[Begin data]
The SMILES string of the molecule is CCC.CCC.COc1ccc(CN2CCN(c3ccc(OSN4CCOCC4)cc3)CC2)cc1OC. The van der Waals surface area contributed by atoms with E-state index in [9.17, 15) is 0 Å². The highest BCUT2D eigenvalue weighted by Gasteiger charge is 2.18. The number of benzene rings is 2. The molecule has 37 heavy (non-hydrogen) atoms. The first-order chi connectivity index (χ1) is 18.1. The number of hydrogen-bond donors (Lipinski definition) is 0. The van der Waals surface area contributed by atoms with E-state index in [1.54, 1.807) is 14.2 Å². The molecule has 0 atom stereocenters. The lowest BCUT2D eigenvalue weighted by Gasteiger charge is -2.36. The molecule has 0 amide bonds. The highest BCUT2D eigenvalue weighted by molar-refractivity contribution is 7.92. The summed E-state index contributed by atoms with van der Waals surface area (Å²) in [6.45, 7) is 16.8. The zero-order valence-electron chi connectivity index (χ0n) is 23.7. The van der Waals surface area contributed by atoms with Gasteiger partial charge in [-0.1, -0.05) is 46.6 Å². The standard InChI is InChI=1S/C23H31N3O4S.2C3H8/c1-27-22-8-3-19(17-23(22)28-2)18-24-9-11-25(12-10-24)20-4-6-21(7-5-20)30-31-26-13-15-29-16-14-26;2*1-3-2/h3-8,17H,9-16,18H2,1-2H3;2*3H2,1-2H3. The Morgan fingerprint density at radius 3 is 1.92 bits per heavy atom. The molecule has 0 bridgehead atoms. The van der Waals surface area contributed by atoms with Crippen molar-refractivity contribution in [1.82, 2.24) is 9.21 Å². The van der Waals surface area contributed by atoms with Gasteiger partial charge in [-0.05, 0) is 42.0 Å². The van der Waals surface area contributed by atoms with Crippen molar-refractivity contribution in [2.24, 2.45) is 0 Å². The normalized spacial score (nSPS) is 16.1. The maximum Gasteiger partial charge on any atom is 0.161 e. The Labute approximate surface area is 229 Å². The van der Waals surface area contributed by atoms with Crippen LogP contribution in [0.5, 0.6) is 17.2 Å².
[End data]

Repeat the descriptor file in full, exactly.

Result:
The SMILES string of the molecule is CCC.CCC.COc1ccc(CN2CCN(c3ccc(OSN4CCOCC4)cc3)CC2)cc1OC. The van der Waals surface area contributed by atoms with E-state index in [9.17, 15) is 0 Å². The highest BCUT2D eigenvalue weighted by Gasteiger charge is 2.18. The number of benzene rings is 2. The molecule has 37 heavy (non-hydrogen) atoms. The first-order chi connectivity index (χ1) is 18.1. The number of hydrogen-bond donors (Lipinski definition) is 0. The van der Waals surface area contributed by atoms with E-state index in [1.54, 1.807) is 14.2 Å². The molecule has 0 atom stereocenters. The lowest BCUT2D eigenvalue weighted by Gasteiger charge is -2.36. The molecule has 0 amide bonds. The highest BCUT2D eigenvalue weighted by molar-refractivity contribution is 7.92. The summed E-state index contributed by atoms with van der Waals surface area (Å²) in [6.45, 7) is 16.8. The zero-order valence-electron chi connectivity index (χ0n) is 23.7. The van der Waals surface area contributed by atoms with Gasteiger partial charge in [-0.1, -0.05) is 46.6 Å². The standard InChI is InChI=1S/C23H31N3O4S.2C3H8/c1-27-22-8-3-19(17-23(22)28-2)18-24-9-11-25(12-10-24)20-4-6-21(7-5-20)30-31-26-13-15-29-16-14-26;2*1-3-2/h3-8,17H,9-16,18H2,1-2H3;2*3H2,1-2H3. The Morgan fingerprint density at radius 3 is 1.92 bits per heavy atom. The molecule has 0 bridgehead atoms. The van der Waals surface area contributed by atoms with Crippen molar-refractivity contribution in [1.82, 2.24) is 9.21 Å². The van der Waals surface area contributed by atoms with Gasteiger partial charge in [-0.05, 0) is 42.0 Å². The van der Waals surface area contributed by atoms with Crippen molar-refractivity contribution in [2.24, 2.45) is 0 Å². The normalized spacial score (nSPS) is 16.1. The maximum Gasteiger partial charge on any atom is 0.161 e. The Labute approximate surface area is 229 Å². The van der Waals surface area contributed by atoms with Crippen LogP contribution in [0.5, 0.6) is 17.2 Å².